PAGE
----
NASA has been tinkering around with a new ‘green’ propulsion system for space travel since 2012, when it launched the $45 million Green Propellant Infusion Mission. The initiative is aimed at replacing a highly toxic and corrosive rocket propellant with something kinder and gentler. They’ve been hammering away at it without much fanfare for three years, but you’re probably going to hear a lot more about it later this week after the new system gets a media preview on March 31 at Ball Aerospace & Technologies in Boulder, Colorado.
Green Space Travel from NASA
CleanTechnica spotted the GPIM initiative in 2013 when it took form between NASA (the US National Aeronautics and Space Administration) and the US Air Force, working with Ball Aerospace and Aerojet Rocketdyne (so yes, #thanksobama for this new green fuel).
The idea was to find an alternative to the widely used rocket and spacecraft fuel hydrazine. It’s a powerful fuel and it stores well, but it’s also nasty stuff, and it involves prep time that slows down ground operations considerably.
Back in August 2013, NASA’s Michael Gazarik, director of NASA’s Space Technology Program, described the impact of a “revolutionary” green propellant on future space travel:
High performance green propellant has the potential to revolutionize how we travel to, from and in space…An effective green rocket fuel would dramatically reduce the cost and time for preparing and launching space missions while decreasing pollution and harm to our environment.
The partnership has focused on a hydrazine substitute based on ammonium nitrate, called Hydroxyl Ammonium Nitrate (HAN) fuel/oxidizer blend or AF-M315E for short, which was developed by the US Air Force Research Laboratory headquartered at Edwards Air Force Base.
The new substitute has two outstanding features that are attractive for space travel. It has a higher density than hydrazine, translating into more efficient storage space, and it also has a lower freezing temperature.
The relatively low toxicity of AF-M315E translates into a less complicated handling process, which NASA anticipates will cut launch costs significantly by reducing launch times.
The reduced toxicity is also expected to take a significant chunk out of the cost of space travel by simplifying the design and fabrication of space craft.
Green Space Travel Coming Soon…
In its preview announcement for the new green fuel, NASA provides some additional detail:
More of the new propellant can be stored in propellant tanks of the same volume, resulting in a 50-percent increase in spacecraft maneuvering capability for a given volume. It also has a lower freezing point than hydrazine, requiring less spacecraft power to maintain the propellant temperature. These characteristics make it ideal for a wide range of emerging small, deep space satellite missions.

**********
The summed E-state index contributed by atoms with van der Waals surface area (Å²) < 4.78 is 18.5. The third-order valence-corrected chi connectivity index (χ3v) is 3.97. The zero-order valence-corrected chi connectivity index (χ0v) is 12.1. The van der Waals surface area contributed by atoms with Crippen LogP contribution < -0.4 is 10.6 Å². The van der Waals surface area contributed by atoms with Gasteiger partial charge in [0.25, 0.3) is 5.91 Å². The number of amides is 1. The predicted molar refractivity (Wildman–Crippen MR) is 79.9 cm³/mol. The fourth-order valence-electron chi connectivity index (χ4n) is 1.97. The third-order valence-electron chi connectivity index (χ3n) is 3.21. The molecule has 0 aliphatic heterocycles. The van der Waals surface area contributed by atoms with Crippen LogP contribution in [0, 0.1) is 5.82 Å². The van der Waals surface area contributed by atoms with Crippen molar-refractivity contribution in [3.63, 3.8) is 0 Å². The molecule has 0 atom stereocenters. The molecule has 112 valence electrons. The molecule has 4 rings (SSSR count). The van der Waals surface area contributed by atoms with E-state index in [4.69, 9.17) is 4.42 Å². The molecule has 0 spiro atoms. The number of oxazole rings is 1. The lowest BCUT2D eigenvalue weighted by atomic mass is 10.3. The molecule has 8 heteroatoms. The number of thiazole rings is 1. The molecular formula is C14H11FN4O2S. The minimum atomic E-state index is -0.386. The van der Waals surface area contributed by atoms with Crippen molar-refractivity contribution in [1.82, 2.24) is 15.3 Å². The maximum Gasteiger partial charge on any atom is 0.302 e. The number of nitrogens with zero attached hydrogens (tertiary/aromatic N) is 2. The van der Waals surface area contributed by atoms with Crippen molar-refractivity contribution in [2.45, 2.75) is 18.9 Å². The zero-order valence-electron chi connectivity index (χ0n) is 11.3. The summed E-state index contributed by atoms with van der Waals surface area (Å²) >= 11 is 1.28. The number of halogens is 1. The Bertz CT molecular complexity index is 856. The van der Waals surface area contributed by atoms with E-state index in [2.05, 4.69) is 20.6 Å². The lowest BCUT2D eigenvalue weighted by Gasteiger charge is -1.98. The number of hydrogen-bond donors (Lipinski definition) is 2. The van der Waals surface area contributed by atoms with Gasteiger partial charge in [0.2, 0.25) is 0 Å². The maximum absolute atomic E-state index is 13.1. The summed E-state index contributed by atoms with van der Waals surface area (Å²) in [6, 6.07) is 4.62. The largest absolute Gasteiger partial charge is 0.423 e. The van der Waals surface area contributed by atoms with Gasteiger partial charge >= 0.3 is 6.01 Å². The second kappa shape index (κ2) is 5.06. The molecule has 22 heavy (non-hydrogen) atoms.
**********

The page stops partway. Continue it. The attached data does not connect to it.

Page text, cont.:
After initial testing on demonstration modules, the new fuel will get its first real shakedown cruise in a compact Ball Aerospace BCP-100 “smallsat.” Launch will be some time early next year, with a payload that will enable the GPIM team to put the satellite through a series of orbital maneuvers designed to test performance of the propellant in actual conditions.
If all goes well, the new fuel will be ready for the commercial market. One likely candidate is Elon Musk’s SpaceX program, and those of you dreaming of a Tesla-SpaceX mashup will have something more to dream upon.
Shoutout to Alabama, by the way. Though the media preview is in Colorado and the fuel was developed in California, the GPIM program is headquartered at the Marshall Space Flight Center in Huntsville.
…To A Spaceport Near You
NASA has high hopes for the new propellant. Aside from outperforming hydrazine on the things that matter for more efficient space travel, a less toxic propellant means that launch sites could be located throughout the US:
The new green propellant will be an enabling technology for commercial spaceports operating across the United States. With the green propellant, launch vehicle and spacecraft fuel loading will be safer, faster and much less costly. The “shirt sleeve” operational environment GPIM offers will change ground processing time from weeks to days.
We’re guessing those new spaceports won’t be quite as common as the local airstrip, but after next year you might want to keep an eye on your local planning board to see what’s coming down the pike.
Image: via Ball Aerospace.
Have a tip for CleanTechnica? Want to advertise? Want to suggest a guest for our CleanTech Talk podcast? Contact us here.
CleanTechnica Holiday Wish Book
Our Latest EVObsession Video
CleanTechnica uses affiliate links. See our policy here.